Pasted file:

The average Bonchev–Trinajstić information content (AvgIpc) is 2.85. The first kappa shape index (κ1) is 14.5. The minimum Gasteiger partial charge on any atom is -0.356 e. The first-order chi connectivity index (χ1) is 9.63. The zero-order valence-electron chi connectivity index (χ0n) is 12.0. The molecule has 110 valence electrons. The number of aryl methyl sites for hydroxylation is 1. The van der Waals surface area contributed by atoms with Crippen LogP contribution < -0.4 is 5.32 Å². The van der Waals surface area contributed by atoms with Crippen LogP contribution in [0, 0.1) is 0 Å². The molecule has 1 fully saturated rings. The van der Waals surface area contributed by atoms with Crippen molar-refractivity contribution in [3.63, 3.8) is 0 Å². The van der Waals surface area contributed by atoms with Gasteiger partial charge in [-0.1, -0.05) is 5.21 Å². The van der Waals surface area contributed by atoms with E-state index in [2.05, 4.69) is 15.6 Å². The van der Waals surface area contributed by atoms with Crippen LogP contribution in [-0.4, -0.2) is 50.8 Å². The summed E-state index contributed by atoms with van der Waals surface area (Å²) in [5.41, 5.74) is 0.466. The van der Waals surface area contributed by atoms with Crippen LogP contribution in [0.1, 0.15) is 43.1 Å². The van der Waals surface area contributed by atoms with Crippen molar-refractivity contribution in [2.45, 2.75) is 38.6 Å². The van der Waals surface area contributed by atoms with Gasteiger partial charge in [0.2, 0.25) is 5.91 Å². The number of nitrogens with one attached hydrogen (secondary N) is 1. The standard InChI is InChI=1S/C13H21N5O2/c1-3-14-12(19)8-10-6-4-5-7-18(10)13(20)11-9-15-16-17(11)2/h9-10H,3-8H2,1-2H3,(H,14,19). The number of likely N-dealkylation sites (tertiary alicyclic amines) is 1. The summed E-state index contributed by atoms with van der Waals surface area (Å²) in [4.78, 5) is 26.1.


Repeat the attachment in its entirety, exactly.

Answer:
The average Bonchev–Trinajstić information content (AvgIpc) is 2.85. The first kappa shape index (κ1) is 14.5. The minimum Gasteiger partial charge on any atom is -0.356 e. The first-order chi connectivity index (χ1) is 9.63. The zero-order valence-electron chi connectivity index (χ0n) is 12.0. The molecule has 110 valence electrons. The number of aryl methyl sites for hydroxylation is 1. The van der Waals surface area contributed by atoms with Crippen LogP contribution < -0.4 is 5.32 Å². The van der Waals surface area contributed by atoms with Crippen LogP contribution in [0, 0.1) is 0 Å². The molecule has 1 fully saturated rings. The van der Waals surface area contributed by atoms with Crippen molar-refractivity contribution in [3.63, 3.8) is 0 Å². The van der Waals surface area contributed by atoms with Gasteiger partial charge in [-0.1, -0.05) is 5.21 Å². The van der Waals surface area contributed by atoms with E-state index in [2.05, 4.69) is 15.6 Å². The van der Waals surface area contributed by atoms with Crippen LogP contribution in [-0.4, -0.2) is 50.8 Å². The summed E-state index contributed by atoms with van der Waals surface area (Å²) in [5.41, 5.74) is 0.466. The van der Waals surface area contributed by atoms with Crippen LogP contribution in [0.1, 0.15) is 43.1 Å². The van der Waals surface area contributed by atoms with Crippen molar-refractivity contribution in [2.45, 2.75) is 38.6 Å². The van der Waals surface area contributed by atoms with Gasteiger partial charge in [0.2, 0.25) is 5.91 Å². The number of nitrogens with one attached hydrogen (secondary N) is 1. The standard InChI is InChI=1S/C13H21N5O2/c1-3-14-12(19)8-10-6-4-5-7-18(10)13(20)11-9-15-16-17(11)2/h9-10H,3-8H2,1-2H3,(H,14,19). The number of likely N-dealkylation sites (tertiary alicyclic amines) is 1. The summed E-state index contributed by atoms with van der Waals surface area (Å²) in [4.78, 5) is 26.1.